Plasma medicine is a novel and promising field of medicine that utilizes atmospheric pressure plasma. Although most previous studies have focused on the biological effects of plasma-derived chemical species, the influence of electrical transmission processes on cellular activities remains to be fully investigated. In this study, we constructed a novel system for cell stimulation that could physically isolate cells from reactive species generated at electrodes and thus allowed us to evaluate the direct effects of electrical transmission processes on cellular activities. Using this system, we treated human HT-1080 cells with a nanosecond pulsed current supplied by the plasma generator (100 Hz, 990-1000 V, 200-220 mA, current of 10 ns in pulse width) and analyzed various cellular activities. Although the electric treatment did not affect cell viability or proliferation, we observed a significant increase in cell migration along with altered cell morphology. Fluorescent microscopy showed that electroporation of stimulated cells did not occur. Taken together, we speculate that the electrical factors (field, charge, current, etc) of nanosecond pulsed currents may be critical determinants of cellular responses.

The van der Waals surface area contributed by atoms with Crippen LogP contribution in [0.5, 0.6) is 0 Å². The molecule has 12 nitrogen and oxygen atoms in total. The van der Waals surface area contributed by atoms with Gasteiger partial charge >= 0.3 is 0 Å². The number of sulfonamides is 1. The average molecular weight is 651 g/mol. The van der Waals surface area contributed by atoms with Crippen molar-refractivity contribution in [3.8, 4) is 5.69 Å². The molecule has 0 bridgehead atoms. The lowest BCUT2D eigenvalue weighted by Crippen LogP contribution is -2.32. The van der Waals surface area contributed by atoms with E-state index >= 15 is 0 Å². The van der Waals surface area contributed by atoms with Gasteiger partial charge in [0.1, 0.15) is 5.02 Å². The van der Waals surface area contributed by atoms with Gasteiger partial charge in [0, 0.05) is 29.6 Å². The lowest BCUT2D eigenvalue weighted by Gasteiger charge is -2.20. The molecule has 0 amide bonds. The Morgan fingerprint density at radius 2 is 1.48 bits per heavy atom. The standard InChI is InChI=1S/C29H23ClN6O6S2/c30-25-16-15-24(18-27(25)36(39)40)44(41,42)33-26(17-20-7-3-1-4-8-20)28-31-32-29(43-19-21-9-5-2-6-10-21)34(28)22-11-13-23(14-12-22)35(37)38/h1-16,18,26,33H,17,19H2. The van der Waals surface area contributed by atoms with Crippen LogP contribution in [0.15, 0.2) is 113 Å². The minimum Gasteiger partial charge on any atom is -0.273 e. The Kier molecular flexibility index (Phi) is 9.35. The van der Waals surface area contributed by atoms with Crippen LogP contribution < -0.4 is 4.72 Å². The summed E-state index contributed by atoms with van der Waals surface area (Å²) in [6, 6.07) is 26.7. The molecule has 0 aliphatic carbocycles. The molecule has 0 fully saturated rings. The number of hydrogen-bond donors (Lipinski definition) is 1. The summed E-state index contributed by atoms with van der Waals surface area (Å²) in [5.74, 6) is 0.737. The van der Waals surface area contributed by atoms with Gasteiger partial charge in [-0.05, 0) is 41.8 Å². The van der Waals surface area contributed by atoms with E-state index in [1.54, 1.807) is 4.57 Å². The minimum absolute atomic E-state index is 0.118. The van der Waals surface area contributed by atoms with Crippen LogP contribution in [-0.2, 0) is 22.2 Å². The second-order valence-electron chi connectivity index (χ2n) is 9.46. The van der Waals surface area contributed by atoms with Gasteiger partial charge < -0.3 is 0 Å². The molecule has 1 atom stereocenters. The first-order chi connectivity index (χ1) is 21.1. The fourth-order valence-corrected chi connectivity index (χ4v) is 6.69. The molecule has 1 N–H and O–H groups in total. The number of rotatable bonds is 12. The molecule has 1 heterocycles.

All Science Journal Classification (ASJC) codes
- Electronic, Optical and Magnetic Materials
- Condensed Matter Physics
- Acoustics and Ultrasonics
- Surfaces, Coatings and Films